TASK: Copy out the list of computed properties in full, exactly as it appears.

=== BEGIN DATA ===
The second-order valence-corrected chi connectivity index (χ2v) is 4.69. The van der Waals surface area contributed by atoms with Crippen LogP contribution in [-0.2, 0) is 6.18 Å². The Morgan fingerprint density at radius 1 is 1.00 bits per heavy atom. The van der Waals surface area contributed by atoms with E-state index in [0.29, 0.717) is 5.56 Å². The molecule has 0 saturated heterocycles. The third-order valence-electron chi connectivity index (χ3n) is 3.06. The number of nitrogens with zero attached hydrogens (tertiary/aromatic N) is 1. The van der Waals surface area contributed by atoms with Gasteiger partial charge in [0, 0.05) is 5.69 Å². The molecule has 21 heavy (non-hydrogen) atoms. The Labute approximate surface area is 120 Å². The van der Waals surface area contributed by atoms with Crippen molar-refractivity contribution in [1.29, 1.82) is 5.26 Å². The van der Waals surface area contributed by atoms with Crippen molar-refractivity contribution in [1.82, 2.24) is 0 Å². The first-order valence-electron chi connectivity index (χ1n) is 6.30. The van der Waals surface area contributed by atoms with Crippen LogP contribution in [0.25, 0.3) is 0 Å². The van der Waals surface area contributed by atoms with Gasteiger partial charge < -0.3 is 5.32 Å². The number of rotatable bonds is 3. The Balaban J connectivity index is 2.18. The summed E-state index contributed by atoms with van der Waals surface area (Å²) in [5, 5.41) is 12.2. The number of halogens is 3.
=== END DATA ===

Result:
The second-order valence-corrected chi connectivity index (χ2v) is 4.69. The van der Waals surface area contributed by atoms with Crippen LogP contribution in [-0.2, 0) is 6.18 Å². The Morgan fingerprint density at radius 1 is 1.00 bits per heavy atom. The van der Waals surface area contributed by atoms with E-state index in [0.29, 0.717) is 5.56 Å². The molecule has 0 saturated heterocycles. The third-order valence-electron chi connectivity index (χ3n) is 3.06. The number of nitrogens with zero attached hydrogens (tertiary/aromatic N) is 1. The van der Waals surface area contributed by atoms with Gasteiger partial charge in [0, 0.05) is 5.69 Å². The molecule has 21 heavy (non-hydrogen) atoms. The Labute approximate surface area is 120 Å². The van der Waals surface area contributed by atoms with Crippen molar-refractivity contribution in [1.29, 1.82) is 5.26 Å². The van der Waals surface area contributed by atoms with Crippen molar-refractivity contribution in [1.82, 2.24) is 0 Å². The first-order valence-electron chi connectivity index (χ1n) is 6.30. The van der Waals surface area contributed by atoms with Crippen LogP contribution in [0.25, 0.3) is 0 Å². The van der Waals surface area contributed by atoms with Gasteiger partial charge < -0.3 is 5.32 Å². The number of rotatable bonds is 3. The Balaban J connectivity index is 2.18. The summed E-state index contributed by atoms with van der Waals surface area (Å²) in [5, 5.41) is 12.2. The number of halogens is 3.